It was just cool to have Race on the show to begin with. He was the reigning Missouri heavyweight champion at the time, even though he didn't have that famous belt with him at WTBS. He had just wrestled Ric Flair for the NWA world title days earlier, first at the Kiel Auditorium in St. Louis on New Year's night, and then at Memorial Hall in Kansas City the next night.

Now Race was making an appearance for Jim Crockett Promotions, wrestling on the WTBS TV taping that Saturday morning in Atlanta, and then challenging Magnum T.A. for the United States heavyweight title later that same evening in Greensboro, NC.

Race came out on TV as an unscheduled color commentator for a match between U.S. champ Magnum T.A. and The Barbarian, managed by Paul Jones. As he told David Crockett, he was there ostensibly on a scouting mission, knowing he was facing Magnum later that night in Greensboro:

"I thought I'd come out here David and watch this and see what Magnum's got to offer. He's in there against a guy that's a formidable opponent and should present a very good match. I just want to stand here and kind of go through this with you, and get  look at what I've got to look at very shortly."  - Harley Race, WTBS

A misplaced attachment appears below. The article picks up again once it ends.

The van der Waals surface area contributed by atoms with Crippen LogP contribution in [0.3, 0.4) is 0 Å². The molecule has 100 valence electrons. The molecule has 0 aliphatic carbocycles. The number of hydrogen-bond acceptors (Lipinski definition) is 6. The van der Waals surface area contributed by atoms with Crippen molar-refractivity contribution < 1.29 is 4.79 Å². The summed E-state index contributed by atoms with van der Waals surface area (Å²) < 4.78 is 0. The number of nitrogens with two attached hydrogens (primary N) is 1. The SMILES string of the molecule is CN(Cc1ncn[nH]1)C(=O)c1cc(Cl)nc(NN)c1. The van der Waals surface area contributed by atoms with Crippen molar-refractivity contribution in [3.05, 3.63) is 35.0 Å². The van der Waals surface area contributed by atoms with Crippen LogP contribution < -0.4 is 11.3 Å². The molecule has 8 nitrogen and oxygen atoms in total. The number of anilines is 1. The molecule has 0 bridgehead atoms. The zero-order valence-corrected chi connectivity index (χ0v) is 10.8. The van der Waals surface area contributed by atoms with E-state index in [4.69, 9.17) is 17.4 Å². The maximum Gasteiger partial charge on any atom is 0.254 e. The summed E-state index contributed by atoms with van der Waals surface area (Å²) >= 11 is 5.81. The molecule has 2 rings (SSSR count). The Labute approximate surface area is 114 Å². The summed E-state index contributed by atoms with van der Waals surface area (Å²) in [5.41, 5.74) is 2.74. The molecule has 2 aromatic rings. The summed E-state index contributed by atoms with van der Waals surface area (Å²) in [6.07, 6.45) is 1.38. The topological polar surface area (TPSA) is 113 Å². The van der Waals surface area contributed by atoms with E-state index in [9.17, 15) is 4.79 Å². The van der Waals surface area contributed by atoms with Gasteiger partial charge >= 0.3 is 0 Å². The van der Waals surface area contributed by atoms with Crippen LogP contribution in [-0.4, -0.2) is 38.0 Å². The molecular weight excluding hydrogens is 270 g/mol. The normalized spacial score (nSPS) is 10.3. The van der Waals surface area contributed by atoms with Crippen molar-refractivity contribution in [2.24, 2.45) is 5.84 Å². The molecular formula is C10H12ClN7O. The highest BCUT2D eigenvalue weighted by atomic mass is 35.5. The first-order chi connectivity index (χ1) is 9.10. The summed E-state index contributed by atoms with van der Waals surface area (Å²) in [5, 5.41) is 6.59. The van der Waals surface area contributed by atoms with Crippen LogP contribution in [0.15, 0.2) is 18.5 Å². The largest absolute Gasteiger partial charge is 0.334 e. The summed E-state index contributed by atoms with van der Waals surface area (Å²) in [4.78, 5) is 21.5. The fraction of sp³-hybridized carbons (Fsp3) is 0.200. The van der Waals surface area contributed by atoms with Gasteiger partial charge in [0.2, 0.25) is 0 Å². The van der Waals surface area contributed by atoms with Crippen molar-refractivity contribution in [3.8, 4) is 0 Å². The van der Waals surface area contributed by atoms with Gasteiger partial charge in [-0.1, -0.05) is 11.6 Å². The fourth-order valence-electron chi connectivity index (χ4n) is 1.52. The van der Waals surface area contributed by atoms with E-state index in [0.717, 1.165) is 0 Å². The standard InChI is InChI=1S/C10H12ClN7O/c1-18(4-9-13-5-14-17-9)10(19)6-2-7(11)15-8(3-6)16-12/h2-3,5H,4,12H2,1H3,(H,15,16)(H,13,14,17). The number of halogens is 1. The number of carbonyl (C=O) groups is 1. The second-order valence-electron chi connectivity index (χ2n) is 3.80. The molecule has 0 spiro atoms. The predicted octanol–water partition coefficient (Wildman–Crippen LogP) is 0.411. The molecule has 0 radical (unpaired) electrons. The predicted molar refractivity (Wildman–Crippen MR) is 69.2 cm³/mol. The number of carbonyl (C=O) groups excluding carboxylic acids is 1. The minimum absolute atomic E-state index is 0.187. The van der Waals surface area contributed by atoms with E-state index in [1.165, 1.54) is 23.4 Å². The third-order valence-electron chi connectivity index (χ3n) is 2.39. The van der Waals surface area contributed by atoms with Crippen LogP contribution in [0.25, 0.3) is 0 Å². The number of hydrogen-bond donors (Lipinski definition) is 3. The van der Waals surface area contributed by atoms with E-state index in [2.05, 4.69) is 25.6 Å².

Harley Race offers commentary on the Magnum T.A. vs. Barbarian match on WTBS

Race challenging Magnum for the U.S. title all these years later was special because Race was actually the first wrestler to hold that very same United States championship. He came to Greensboro as U.S. champion on July 3, 1975 and lost the title to Johnny Valentine, which established the U.S. title in the Mid-Atlantic area. That history would have been lost on most fans, except that Race himself brought it up on WTBS that day.

As the match was getting underway, Race said the following:

"That belt, as you know, John Valentine a number of years ago beat me for in the city of Greensboro, North Carolina. And it's been a long time since I've had it, and I'd love to have it again." 
- Harley Race, WTBS